00:00:07 Large-scale disruptions and long tail risks in supply chains.
00:02:24 The difficulty of assessing and preparing for tail risks in large companies.
00:05:17 Importance of strong leadership in identifying and mitigating tail risks.
00:06:30 Historical context and predicting potential large-scale disruptions.
00:07:08 The fallacy of forecasting rare events and the need for probabilistic forecasting.
00:09:49 Stockpiling as a short-term and expensive solution for supply chain risks.
00:11:55 The importance of agile and adaptable production in mitigating risks.
00:14:14 Lack of agility in decision-making processes and its impact on supply chains.
00:15:10 Adjusting pricing mechanisms as a response to supply chain disruptions.
00:17:08 Producing enough essential products during crisis.
00:18:36 Smart pricing policy to avoid stockpiling and shortages.
00:21:10 Less obvious solutions for supply chain management.
00:24:31 Recomputing and optimizing supply chain strategies quickly.


In the interview, Kieran Chandler and Joannes Vermorel discuss tail risks and their impact on supply chains. They emphasize the importance of recognizing and preparing for these infrequent but potentially disastrous events. Vermorel highlights the need for strong leadership, probabilistic forecasting, and agile production processes to manage supply chain risks. He also stresses the significance of software agility and the ability to quickly recompute, reprocess, and reoptimize strategies during disruptions. The conversation underlines the crucial role of adaptability, programmatic expressiveness, and fast response in supply chain management to mitigate the risks of unforeseen events.

Extended Summary

In this interview, host Kieran Chandler and Joannes Vermorel, founder of Lokad, discuss the concept of tail risks, long tail events, and their impact on supply chains. Vermorel explains that tail risks are infrequent events that most companies do not have routines to handle, and they are often what ultimately causes a company to fail. He describes tail risks as extreme, improbable events that are more likely to occur if a company is playing an iterated game, such as the repetitive nature of supply chain cycles.

Vermorel emphasizes that forecasts are not as important for tail events, as their probability is typically non-zero. This means that, given enough time, a company will inevitably face a tail event. He uses the term “Black Swan” to describe these scenarios that may occur once in a decade or even more infrequently. When asked about how people typically approach these scenarios, Vermorel notes that denial, wishful thinking, and general unpreparedness are common. He finds it intriguing that larger organizations, which are typically the ones operating supply chains, have more difficulty assessing risks.

The challenge of addressing tail risks in a company often stems from the difficulty in reaching consensus on the importance of these rare events. Many people within a company may not be aware of the risks or may view them as too improbable to be worth considering. This can lead to a dominant perspective within the organization that does not prioritize preparation for tail events.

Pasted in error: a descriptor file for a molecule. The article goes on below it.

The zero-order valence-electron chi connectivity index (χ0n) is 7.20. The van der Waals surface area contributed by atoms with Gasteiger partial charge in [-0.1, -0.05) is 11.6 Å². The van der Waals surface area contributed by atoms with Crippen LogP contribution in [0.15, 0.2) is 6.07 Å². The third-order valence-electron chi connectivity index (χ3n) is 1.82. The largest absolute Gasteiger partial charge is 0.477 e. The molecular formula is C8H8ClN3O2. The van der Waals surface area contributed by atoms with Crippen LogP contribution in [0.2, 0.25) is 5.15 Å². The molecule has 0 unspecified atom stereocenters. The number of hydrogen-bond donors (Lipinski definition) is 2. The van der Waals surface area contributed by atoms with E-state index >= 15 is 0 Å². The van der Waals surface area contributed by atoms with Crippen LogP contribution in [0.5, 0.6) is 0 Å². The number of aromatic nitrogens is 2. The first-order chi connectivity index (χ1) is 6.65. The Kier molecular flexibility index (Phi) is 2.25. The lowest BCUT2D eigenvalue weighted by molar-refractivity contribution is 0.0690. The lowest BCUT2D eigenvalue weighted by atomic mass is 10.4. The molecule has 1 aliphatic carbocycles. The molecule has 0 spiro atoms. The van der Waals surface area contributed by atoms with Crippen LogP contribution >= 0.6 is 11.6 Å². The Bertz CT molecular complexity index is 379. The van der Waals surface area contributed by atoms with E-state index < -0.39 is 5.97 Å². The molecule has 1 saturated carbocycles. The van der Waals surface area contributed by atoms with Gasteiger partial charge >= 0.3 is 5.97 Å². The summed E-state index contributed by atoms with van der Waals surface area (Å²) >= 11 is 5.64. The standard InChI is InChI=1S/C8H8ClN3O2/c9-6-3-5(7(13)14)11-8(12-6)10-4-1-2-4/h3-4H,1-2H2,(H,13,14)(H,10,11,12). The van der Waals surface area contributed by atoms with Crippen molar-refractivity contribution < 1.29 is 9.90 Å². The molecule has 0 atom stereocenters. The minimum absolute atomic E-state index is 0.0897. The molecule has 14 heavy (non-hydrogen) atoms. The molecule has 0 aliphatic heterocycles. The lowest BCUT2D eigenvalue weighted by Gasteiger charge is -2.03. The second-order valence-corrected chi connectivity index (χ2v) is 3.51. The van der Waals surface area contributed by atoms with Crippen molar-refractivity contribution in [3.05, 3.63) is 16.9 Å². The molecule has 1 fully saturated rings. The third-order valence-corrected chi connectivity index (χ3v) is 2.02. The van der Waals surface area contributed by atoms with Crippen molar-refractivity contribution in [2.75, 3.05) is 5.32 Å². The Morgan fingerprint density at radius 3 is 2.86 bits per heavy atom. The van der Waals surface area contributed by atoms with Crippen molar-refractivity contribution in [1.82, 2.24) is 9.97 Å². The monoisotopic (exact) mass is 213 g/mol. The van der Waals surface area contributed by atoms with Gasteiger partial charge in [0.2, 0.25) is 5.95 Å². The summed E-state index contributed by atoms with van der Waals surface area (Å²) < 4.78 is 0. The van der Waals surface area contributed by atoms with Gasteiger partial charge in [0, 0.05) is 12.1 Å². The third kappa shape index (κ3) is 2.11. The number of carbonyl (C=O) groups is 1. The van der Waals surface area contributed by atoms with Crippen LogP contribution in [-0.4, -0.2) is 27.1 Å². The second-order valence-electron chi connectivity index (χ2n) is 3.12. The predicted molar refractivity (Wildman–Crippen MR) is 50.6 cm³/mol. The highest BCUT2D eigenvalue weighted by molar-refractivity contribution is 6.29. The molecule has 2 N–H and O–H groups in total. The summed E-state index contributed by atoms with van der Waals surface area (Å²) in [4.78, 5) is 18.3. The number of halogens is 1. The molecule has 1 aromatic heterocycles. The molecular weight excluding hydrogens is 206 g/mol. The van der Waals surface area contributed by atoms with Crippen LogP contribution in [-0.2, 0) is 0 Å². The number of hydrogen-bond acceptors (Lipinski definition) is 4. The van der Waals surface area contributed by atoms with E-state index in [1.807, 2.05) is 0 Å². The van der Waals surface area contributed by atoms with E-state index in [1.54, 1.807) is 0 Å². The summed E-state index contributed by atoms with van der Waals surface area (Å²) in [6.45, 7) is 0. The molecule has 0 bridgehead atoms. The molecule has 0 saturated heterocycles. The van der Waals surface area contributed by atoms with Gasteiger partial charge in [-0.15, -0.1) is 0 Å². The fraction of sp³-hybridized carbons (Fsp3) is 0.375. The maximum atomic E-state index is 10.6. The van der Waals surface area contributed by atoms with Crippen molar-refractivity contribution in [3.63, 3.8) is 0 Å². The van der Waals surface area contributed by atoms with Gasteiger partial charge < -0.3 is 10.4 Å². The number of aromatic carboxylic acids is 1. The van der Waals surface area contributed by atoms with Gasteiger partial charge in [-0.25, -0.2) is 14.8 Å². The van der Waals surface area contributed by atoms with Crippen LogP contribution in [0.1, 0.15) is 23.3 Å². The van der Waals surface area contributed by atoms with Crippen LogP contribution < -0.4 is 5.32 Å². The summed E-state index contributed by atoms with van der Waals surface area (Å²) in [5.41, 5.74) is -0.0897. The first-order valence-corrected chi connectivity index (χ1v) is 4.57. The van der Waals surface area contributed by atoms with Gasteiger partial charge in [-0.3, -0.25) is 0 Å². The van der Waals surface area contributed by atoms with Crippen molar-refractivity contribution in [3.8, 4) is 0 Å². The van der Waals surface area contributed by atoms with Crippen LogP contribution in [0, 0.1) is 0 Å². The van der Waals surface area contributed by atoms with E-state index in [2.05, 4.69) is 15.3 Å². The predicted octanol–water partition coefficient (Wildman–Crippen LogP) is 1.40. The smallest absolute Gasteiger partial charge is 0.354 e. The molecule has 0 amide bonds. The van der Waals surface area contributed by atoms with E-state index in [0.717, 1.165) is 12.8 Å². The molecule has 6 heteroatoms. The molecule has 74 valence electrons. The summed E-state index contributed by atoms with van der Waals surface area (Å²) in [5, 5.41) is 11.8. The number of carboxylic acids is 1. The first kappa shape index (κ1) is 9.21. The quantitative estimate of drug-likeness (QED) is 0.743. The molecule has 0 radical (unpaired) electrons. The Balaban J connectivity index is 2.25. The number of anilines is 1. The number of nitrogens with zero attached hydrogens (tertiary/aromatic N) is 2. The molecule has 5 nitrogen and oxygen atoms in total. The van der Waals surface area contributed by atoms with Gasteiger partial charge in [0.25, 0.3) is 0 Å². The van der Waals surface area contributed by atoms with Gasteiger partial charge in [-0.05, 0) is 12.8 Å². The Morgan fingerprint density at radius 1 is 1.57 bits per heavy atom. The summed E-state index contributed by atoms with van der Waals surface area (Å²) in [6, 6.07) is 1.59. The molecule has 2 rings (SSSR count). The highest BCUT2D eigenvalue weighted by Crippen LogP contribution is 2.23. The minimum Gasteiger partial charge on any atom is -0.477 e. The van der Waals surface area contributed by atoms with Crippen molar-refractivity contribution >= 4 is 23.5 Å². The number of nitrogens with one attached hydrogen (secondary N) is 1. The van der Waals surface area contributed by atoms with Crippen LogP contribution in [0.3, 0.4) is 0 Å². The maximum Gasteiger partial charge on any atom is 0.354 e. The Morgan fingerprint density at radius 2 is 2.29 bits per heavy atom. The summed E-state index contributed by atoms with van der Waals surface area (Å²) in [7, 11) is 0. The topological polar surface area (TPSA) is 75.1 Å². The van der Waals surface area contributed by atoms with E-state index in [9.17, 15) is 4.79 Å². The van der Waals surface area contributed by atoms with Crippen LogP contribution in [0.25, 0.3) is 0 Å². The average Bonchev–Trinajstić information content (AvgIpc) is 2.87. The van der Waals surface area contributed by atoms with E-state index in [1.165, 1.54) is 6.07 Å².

The interview focuses on the concept of tail risks and their impact on supply chains, highlighting the importance of recognizing and preparing for these infrequent but potentially disastrous events. Companies often struggle to properly address tail risks due to their improbable nature and the difficulty of reaching a consensus on their importance within the organization.

They address the challenges that companies face in planning for rare, high-impact events and how to approach risk management effectively.

Vermorel emphasizes the difficulty of projecting the survival of a company in the long term, particularly when most employees have never stayed with a company for more than five years. To mitigate risk, he suggests companies need strong leadership to acknowledge and identify potential problems. He cites a TED talk by Bill Gates from five years ago, where Gates discussed the likelihood of a flu-like virus causing significant disruption in the world, showing that it’s possible to be aware of potential risks ahead of time.

However, Vermorel argues that the focus should not be on forecasting specific events, but rather on assessing the probabilities of various risks and prioritizing them accordingly. This is particularly important when considering that resources are finite, and companies often face multiple risks simultaneously.

He explains that if a risk has a one in a thousand chance of happening and the game is played every day, it will likely happen within the next two decades with near-perfect certainty. Therefore, probabilistic forecasting is essential to help balance competing investments in risk preparation.

When asked about other methodologies for preparing for risk, Vermorel mentions stockpiling as a common but naive approach. While it can help deal with disruptions to some extent, stockpiling is an expensive and often inefficient solution. Stockpiles need constant replenishment, as products degrade over time and have a shelf life.